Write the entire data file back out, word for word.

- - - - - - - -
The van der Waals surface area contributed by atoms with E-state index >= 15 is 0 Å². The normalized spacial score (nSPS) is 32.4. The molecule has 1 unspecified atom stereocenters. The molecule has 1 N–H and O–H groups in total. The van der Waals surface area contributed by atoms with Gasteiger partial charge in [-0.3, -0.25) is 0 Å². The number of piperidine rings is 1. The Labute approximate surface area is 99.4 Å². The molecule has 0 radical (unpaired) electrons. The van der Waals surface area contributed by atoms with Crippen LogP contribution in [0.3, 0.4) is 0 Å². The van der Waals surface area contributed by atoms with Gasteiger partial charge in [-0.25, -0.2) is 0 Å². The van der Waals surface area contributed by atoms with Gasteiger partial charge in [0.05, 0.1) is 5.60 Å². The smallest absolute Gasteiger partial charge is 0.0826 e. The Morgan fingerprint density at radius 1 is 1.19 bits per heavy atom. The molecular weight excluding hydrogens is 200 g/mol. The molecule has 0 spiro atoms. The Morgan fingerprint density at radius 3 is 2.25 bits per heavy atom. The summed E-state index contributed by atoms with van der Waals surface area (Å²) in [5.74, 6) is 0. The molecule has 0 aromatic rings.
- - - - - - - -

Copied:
The van der Waals surface area contributed by atoms with E-state index >= 15 is 0 Å². The normalized spacial score (nSPS) is 32.4. The molecule has 1 unspecified atom stereocenters. The molecule has 1 N–H and O–H groups in total. The van der Waals surface area contributed by atoms with Gasteiger partial charge in [-0.3, -0.25) is 0 Å². The number of piperidine rings is 1. The Labute approximate surface area is 99.4 Å². The molecule has 0 radical (unpaired) electrons. The van der Waals surface area contributed by atoms with Crippen LogP contribution in [0.3, 0.4) is 0 Å². The van der Waals surface area contributed by atoms with Gasteiger partial charge in [-0.25, -0.2) is 0 Å². The van der Waals surface area contributed by atoms with Gasteiger partial charge in [0.05, 0.1) is 5.60 Å². The smallest absolute Gasteiger partial charge is 0.0826 e. The Morgan fingerprint density at radius 1 is 1.19 bits per heavy atom. The molecular weight excluding hydrogens is 200 g/mol. The molecule has 0 spiro atoms. The Morgan fingerprint density at radius 3 is 2.25 bits per heavy atom. The summed E-state index contributed by atoms with van der Waals surface area (Å²) in [5.74, 6) is 0. The molecule has 0 aromatic rings.